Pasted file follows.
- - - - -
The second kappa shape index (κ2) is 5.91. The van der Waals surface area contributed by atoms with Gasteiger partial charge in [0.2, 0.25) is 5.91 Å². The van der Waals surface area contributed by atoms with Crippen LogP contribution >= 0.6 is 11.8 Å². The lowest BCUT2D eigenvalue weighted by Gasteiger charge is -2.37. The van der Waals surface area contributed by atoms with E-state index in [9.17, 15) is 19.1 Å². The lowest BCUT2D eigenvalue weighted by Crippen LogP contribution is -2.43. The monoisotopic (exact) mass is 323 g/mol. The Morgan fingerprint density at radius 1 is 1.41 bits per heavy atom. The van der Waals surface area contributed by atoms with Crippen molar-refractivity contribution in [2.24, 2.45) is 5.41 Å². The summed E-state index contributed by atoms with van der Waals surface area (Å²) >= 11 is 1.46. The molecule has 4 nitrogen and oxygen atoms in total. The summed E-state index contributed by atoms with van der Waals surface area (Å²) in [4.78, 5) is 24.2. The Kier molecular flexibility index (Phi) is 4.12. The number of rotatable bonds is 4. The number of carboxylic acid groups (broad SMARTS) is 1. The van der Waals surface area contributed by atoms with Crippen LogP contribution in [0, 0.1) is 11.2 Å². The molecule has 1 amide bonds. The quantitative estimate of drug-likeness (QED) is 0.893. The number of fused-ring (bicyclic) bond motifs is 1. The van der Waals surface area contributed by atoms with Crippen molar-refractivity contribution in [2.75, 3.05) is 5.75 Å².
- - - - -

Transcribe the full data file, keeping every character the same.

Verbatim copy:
The second kappa shape index (κ2) is 5.91. The van der Waals surface area contributed by atoms with Gasteiger partial charge in [0.2, 0.25) is 5.91 Å². The van der Waals surface area contributed by atoms with Crippen LogP contribution >= 0.6 is 11.8 Å². The lowest BCUT2D eigenvalue weighted by Gasteiger charge is -2.37. The van der Waals surface area contributed by atoms with E-state index in [9.17, 15) is 19.1 Å². The lowest BCUT2D eigenvalue weighted by Crippen LogP contribution is -2.43. The monoisotopic (exact) mass is 323 g/mol. The Morgan fingerprint density at radius 1 is 1.41 bits per heavy atom. The van der Waals surface area contributed by atoms with Crippen molar-refractivity contribution in [2.24, 2.45) is 5.41 Å². The summed E-state index contributed by atoms with van der Waals surface area (Å²) >= 11 is 1.46. The molecule has 4 nitrogen and oxygen atoms in total. The summed E-state index contributed by atoms with van der Waals surface area (Å²) in [4.78, 5) is 24.2. The Kier molecular flexibility index (Phi) is 4.12. The number of rotatable bonds is 4. The number of carboxylic acid groups (broad SMARTS) is 1. The van der Waals surface area contributed by atoms with Crippen LogP contribution in [0, 0.1) is 11.2 Å². The molecule has 1 amide bonds. The quantitative estimate of drug-likeness (QED) is 0.893. The number of fused-ring (bicyclic) bond motifs is 1. The van der Waals surface area contributed by atoms with Crippen molar-refractivity contribution in [2.75, 3.05) is 5.75 Å².